Regarding career choices, one of the biggest concerns for many people is striking a balance between a high salary and a low-stress job.
While many believe that high-paying jobs require a college degree, several high-paying, low-stress jobs don’t. Let’s dive into some of these jobs and the requirements for each.
- 1. Freelance Writer
- 2. Real Estate Agent
- 3. Massage Therapist
- 4. Digital Designer
- 5. Computer Support Specialist
- 6. Travel Agent
- 7. Web Developer
- 8. Commercial Diver
- 9. Landscape Architect
- 10. Commercial Pilot
- 11. Flight Attendant
- 12. Data Science
- 13. Postal Service Worker
- 14. Library Technician
- 15. Wind Turbine Technician
1. Freelance Writer
Freelance writing is an excellent option for individuals who enjoy writing and have a good command of the language.
Freelance writers can work for magazines, newspapers, or online publications and also write copy for businesses, provide content for websites or even start their own blog. Freelance writers can earn anywhere from $50 to $100 per hour, depending on their experience and skill level.
Requirements: Good writing skills, creativity, and the ability to meet deadlines.
2. Real Estate Agent
A career in real estate can be both high-paying and low-stress. Real estate agents help people buy, sell, rent properties, and earn commissions on each transaction.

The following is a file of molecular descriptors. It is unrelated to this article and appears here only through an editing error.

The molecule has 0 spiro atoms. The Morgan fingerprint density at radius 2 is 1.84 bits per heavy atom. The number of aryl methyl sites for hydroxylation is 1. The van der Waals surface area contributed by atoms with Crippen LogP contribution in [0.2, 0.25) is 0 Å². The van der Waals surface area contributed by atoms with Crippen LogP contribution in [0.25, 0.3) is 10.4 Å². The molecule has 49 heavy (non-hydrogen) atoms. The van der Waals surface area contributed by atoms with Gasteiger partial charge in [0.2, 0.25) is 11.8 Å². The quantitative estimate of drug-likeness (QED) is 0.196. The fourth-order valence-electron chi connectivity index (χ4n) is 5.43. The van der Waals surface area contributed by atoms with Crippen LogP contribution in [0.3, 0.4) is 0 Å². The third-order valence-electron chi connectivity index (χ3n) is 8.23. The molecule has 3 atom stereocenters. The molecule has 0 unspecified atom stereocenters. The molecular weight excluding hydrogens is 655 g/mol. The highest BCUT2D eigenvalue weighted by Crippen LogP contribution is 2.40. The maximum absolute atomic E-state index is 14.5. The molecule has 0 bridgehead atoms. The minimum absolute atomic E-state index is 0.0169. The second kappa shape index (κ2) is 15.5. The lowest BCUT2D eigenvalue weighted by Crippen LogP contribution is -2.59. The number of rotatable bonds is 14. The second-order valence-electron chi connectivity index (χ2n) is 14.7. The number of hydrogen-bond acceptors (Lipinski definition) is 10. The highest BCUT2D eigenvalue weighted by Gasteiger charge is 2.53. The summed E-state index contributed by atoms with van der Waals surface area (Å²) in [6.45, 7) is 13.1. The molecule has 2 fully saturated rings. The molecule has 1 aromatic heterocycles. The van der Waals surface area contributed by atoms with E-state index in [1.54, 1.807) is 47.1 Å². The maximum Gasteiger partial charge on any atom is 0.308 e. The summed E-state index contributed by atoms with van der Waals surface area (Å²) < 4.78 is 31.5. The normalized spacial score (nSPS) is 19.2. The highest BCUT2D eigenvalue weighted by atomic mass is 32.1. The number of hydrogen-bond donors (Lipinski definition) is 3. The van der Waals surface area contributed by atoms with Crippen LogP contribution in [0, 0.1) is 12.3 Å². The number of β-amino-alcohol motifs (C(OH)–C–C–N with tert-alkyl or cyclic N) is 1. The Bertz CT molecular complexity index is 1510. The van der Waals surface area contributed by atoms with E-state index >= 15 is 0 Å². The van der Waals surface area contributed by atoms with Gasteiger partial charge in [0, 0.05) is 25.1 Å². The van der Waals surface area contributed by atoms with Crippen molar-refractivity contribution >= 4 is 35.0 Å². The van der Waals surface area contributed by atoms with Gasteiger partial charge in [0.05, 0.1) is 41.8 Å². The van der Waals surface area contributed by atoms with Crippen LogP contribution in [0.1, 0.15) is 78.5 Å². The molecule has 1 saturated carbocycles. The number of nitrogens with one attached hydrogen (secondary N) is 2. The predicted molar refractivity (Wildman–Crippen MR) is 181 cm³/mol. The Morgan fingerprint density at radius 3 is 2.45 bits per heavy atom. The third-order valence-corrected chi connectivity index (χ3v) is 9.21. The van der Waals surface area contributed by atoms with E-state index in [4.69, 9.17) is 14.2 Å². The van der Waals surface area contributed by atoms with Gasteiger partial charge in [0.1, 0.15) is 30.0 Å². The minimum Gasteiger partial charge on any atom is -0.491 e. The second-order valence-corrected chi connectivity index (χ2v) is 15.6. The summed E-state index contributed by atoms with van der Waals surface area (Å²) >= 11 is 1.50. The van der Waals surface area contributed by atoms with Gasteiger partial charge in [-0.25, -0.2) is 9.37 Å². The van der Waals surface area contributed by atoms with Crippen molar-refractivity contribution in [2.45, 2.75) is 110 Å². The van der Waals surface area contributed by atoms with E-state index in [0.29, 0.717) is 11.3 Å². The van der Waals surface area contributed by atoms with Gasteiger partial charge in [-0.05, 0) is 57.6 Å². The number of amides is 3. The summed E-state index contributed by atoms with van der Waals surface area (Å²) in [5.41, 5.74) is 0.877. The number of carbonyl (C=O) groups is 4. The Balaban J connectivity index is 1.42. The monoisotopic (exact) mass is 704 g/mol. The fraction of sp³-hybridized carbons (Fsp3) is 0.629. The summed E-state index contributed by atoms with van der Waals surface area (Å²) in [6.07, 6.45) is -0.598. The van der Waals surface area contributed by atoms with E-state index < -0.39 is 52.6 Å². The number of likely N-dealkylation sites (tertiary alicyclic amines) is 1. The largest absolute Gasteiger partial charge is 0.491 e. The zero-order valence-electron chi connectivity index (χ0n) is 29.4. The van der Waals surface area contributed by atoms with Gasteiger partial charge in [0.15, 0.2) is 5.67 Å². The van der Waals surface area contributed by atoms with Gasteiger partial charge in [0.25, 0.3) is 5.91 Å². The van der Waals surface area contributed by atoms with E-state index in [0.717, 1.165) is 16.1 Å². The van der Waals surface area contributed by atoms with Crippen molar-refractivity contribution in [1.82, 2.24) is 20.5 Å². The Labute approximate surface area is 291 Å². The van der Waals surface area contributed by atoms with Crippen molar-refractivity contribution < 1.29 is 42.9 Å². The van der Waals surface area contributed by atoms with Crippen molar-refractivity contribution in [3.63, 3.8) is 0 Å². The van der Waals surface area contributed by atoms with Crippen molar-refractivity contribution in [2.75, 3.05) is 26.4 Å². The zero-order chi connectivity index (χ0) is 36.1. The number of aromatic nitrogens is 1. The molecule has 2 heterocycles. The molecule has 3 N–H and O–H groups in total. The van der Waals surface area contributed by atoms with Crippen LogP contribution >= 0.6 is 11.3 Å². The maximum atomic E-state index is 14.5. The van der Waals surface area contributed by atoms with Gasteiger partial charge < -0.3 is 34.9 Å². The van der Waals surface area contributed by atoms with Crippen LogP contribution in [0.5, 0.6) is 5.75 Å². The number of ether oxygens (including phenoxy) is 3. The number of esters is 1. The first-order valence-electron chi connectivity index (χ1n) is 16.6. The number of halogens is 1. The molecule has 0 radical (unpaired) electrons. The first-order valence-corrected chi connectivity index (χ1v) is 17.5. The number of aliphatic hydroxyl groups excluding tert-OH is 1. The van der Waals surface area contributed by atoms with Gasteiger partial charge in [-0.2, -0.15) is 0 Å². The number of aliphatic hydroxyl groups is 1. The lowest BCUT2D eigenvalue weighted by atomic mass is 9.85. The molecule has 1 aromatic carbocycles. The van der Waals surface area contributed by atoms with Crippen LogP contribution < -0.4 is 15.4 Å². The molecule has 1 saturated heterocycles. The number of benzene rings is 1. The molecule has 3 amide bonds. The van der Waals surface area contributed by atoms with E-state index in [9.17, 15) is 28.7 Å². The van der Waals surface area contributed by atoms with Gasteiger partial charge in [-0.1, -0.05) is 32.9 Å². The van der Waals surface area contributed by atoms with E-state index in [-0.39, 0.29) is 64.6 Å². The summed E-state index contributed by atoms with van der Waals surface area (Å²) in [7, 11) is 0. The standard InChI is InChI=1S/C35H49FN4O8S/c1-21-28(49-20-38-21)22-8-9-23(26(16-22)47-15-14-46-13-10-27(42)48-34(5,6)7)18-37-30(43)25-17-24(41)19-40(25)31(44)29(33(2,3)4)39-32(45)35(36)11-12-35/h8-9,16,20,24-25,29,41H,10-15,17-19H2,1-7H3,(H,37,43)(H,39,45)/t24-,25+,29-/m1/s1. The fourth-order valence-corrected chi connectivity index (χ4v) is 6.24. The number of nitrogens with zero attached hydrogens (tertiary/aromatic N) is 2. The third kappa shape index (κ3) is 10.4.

While real estate can be challenging to break into, it can be pretty lucrative once established. The median annual salary for real estate agents in the US is $50,730.
Requirements: A real estate license, good communication and interpersonal skills, and the ability to network and market oneself.
3. Massage Therapist
Massage therapists help clients to relax and alleviate pain and stress through massage. Massage therapists can work in spas, fitness centers or on a freelance basis. The median hourly wage for massage therapists in the US is $23.15. In case you’re interested here is the list of other jobs that pay $20 an hour.
Requirements: Certification from an accredited massage therapy program, good communication, and interpersonal skills, and a willingness to work with clients of varying needs and preferences.
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4. Digital Designer
Digital designers collaborate closely with web developers as they create report layouts, infographics, and graphical designs. You’ll need a high school diploma or GED to enter the field of digital design, and free online graphic design courses may help you learn the fundamentals of digital design.
Because their work is done on computers, digital designers are not restricted to an office. The position offers a chance to combine your artistic abilities with modern design principles.